According to a study conducted by the University of Eastern Finland, it has been found that adolescents who participate in active school transport and engage in leisure-time physical activities tend to perform better in secondary school compared to their inactive peers. The research, published in the prestigious European Journal of Public Health, also indicates that even moderate doses of regular leisure-time physical activity are linked to reduced odds of experiencing school burnout.
The relationship between physical activity and academic achievement is intricate and has been the subject of prior research. Previous studies have highlighted the positive impact of school-based physical activity, such as physical education, on classroom performance, particularly in subjects like mathematics. However, there has been a lack of investigation into the connection between active school transport and educational outcomes. Additionally, most of the previous evidence concerning physical activity and school wellbeing has primarily focused on university-level students.
In a recent study involving more than 34,000 adolescents, researchers made noteworthy observations. They found that engaging in active school transport was linked to higher chances of perceiving oneself as academically proficient and possessing better self-reported competency in academic skills. Moreover, the association was even more robust for leisure-time physical activities of moderate to vigorous intensity. Consistent with previous research, the connection between leisure-time physical activity and mathematical skills was particularly prominent.
The researchers were especially intrigued by the results concerning active school transport, as there is growing interest in understanding the health benefits of walking or cycling as a means of travel. They hypothesize that being physically active before school might enhance concentration in the classroom, potentially explaining the positive outcomes observed. However, it's important to note that due to the study's cross-sectional design, it cannot establish causality. Juuso Jussila, a Doctoral Researcher at the University of Eastern Finland, shared these insights from the study.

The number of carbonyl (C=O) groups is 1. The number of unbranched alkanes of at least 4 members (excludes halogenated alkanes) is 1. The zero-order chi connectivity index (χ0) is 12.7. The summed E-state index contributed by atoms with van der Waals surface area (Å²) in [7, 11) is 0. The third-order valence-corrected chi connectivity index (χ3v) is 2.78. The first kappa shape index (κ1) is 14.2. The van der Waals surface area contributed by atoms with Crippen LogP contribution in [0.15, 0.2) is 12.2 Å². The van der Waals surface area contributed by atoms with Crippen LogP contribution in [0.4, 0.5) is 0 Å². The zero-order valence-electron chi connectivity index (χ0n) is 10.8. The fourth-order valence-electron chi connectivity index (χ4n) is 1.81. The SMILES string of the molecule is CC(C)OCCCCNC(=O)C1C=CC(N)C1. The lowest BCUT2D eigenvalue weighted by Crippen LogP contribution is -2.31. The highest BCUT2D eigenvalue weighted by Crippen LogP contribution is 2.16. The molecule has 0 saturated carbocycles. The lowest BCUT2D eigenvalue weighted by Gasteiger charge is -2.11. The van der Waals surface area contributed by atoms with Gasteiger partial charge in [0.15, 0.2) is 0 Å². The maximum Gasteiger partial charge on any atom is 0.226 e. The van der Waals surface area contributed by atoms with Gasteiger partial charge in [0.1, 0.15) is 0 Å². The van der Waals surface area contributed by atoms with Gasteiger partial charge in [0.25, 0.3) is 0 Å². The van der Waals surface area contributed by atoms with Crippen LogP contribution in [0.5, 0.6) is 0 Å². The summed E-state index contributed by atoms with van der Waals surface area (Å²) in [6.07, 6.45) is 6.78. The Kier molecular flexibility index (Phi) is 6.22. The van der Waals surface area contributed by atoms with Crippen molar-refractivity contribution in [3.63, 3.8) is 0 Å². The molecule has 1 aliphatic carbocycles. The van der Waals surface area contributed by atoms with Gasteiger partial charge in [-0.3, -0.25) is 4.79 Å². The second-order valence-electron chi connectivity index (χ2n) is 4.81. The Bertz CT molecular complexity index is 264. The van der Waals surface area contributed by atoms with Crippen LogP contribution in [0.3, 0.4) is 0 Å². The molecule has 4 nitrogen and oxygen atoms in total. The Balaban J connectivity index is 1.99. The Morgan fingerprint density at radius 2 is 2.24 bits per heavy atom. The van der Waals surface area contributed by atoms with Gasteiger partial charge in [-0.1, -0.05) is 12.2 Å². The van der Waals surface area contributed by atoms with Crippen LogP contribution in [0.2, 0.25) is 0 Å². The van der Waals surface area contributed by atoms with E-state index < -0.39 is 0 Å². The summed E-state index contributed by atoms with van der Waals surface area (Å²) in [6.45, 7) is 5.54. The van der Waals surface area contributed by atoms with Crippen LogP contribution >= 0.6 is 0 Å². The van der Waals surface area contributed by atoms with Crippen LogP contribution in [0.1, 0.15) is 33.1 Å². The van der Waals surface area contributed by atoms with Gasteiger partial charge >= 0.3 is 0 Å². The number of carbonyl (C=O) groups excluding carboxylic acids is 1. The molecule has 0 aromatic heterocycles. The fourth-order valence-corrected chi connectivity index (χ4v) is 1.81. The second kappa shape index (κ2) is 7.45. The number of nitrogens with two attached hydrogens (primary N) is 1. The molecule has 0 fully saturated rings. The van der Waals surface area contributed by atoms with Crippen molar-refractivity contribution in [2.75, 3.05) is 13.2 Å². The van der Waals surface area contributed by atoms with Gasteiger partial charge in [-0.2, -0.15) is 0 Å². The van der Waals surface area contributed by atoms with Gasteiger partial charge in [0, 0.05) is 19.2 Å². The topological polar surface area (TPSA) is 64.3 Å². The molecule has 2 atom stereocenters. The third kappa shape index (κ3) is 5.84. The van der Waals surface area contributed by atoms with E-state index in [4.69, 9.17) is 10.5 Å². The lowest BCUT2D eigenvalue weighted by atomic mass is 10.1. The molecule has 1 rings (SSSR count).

The findings regarding leisure-time physical activity and perceived academic achievement did not come as a surprise, as they align with support from prospective and intervention studies. Although not all explanatory mechanisms are fully understood, it is believed that improved coordination and perceptual-motor skills, which are often developed in various team sports, may partially account for these positive effects. Additionally, leisure-time physical activity tends to be more intense compared to active school transport, leading to increased levels of brain-derived neurotrophic factor in our circulation, which in turn contributes to improvements in cognitive performance.
Moreover, leisure-time physical activity showed an inverse relationship with school burnout. Even as little as 30 minutes of moderate-to-vigorous activity per week was associated with a significant 24% reduction in the odds of experiencing school burnout. Furthermore, adolescents engaging in 4 to 6 hours of leisure-time physical activity per week had a remarkable 46% lower likelihood of school burnout when compared to their physically inactive peers. Both leisure-time physical activity and active school transport were also found to be positively associated with school enjoyment.
"This study represents, to the best of my knowledge, the first large-scale investigation into the link between physical activity and school burnout among adolescents," summarizes Jussila. He emphasizes that engaging in leisure-time physical activity can serve as an effective means of disconnecting from school-related stress and coursework. By promoting an increase in leisure-time physical activity among young individuals, substantial benefits in both learning and overall wellbeing can be achieved.
The research was conducted in collaboration with the Finnish Institute for Health and Welfare and the nationwide School Health Promotion study. Jussila is associated with the Climate Nudge project, which receives funding from the Strategic Research Council at the Academy of Finland.